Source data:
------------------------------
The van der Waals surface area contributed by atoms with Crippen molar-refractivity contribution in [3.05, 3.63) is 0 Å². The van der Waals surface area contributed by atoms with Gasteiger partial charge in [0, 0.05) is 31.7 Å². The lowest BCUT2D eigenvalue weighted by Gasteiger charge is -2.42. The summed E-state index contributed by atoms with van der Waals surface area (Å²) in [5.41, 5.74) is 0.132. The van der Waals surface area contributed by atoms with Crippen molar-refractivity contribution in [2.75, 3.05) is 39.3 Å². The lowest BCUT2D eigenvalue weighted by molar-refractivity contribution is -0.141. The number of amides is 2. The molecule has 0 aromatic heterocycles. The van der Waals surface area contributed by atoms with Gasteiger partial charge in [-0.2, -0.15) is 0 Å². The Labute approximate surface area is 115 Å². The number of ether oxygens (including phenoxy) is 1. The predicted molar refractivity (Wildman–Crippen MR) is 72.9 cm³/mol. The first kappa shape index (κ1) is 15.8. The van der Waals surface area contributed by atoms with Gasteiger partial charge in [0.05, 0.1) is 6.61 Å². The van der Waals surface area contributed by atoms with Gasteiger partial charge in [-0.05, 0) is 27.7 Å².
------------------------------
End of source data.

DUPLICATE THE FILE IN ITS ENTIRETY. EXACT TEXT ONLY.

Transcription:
The van der Waals surface area contributed by atoms with Crippen molar-refractivity contribution in [3.05, 3.63) is 0 Å². The van der Waals surface area contributed by atoms with Gasteiger partial charge in [0, 0.05) is 31.7 Å². The lowest BCUT2D eigenvalue weighted by Gasteiger charge is -2.42. The summed E-state index contributed by atoms with van der Waals surface area (Å²) in [5.41, 5.74) is 0.132. The van der Waals surface area contributed by atoms with Crippen molar-refractivity contribution in [2.75, 3.05) is 39.3 Å². The lowest BCUT2D eigenvalue weighted by molar-refractivity contribution is -0.141. The number of amides is 2. The molecule has 0 aromatic heterocycles. The van der Waals surface area contributed by atoms with Gasteiger partial charge in [-0.2, -0.15) is 0 Å². The Labute approximate surface area is 115 Å². The number of ether oxygens (including phenoxy) is 1. The predicted molar refractivity (Wildman–Crippen MR) is 72.9 cm³/mol. The first kappa shape index (κ1) is 15.8. The van der Waals surface area contributed by atoms with Gasteiger partial charge in [0.05, 0.1) is 6.61 Å². The van der Waals surface area contributed by atoms with Gasteiger partial charge in [-0.05, 0) is 27.7 Å².